ChatGPT has a disclaimer at the base of its main screen: ChatGPT can make mistakes. Consider checking important information.
You can read this as ChatGPT relinquishing responsibility OR a reminder to trust yourself. A sense of insecurity or unknowing is a sign to go further, search on - an invitation to ask: what is really going on here?  The presence of technology is a chance to read ourselves, listen to our gut instinct or hunch, and continue to let our question(s) lead. 
April 16, 2024
[technology + translation + time]
In a recent conversation with a friend/colleague, we compared the experience of offering digitally-based work generated by movement versus presenting performance work. Knowing both have their place, with digital work you move on once the project is ‘up and running’. With performance work, the experience is ever-shifting — and often comes with a felt responsibility to adjust, reshape, rework as you wish, as you go. With both, one must submit to the reality of the medium.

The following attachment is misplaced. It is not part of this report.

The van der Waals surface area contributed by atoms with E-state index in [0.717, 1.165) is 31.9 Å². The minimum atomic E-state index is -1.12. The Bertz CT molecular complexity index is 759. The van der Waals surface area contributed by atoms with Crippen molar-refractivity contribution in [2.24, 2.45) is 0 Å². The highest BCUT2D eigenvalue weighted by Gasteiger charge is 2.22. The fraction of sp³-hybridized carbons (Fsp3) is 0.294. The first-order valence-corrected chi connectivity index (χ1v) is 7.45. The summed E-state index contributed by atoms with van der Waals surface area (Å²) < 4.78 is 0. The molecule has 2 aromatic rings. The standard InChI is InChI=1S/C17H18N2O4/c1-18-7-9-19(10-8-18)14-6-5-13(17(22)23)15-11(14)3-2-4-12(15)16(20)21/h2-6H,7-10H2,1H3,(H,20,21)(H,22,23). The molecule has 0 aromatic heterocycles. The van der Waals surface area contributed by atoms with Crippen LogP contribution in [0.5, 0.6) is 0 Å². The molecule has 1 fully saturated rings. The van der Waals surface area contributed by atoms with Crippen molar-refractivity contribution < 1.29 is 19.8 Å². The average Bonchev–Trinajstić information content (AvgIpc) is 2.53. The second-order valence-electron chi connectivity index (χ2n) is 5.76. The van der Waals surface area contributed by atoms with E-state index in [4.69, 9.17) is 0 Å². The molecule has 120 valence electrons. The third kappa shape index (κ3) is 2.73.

When performing between me and you in Toronto, we included live captioning through the support of AI and a free app. It was reliably imperfect. In the Montreal, we added live human translation to the captioning of the text; it was important that the app wasn’t doing the translation, that the stories were being digested by a human and delivered to AI which then transcribed live. It was a telephone game. Much was lost in translation. The transcribing software was challenged by verb tenses, proper nouns, and punctuation. As a result, the projected surtitles on the back wall became a poetic (sometimes comical) rendering of what had been said. The audience was offered the thickness and complication of understanding an imperfect attempt at communicating, with AI having learned human error well.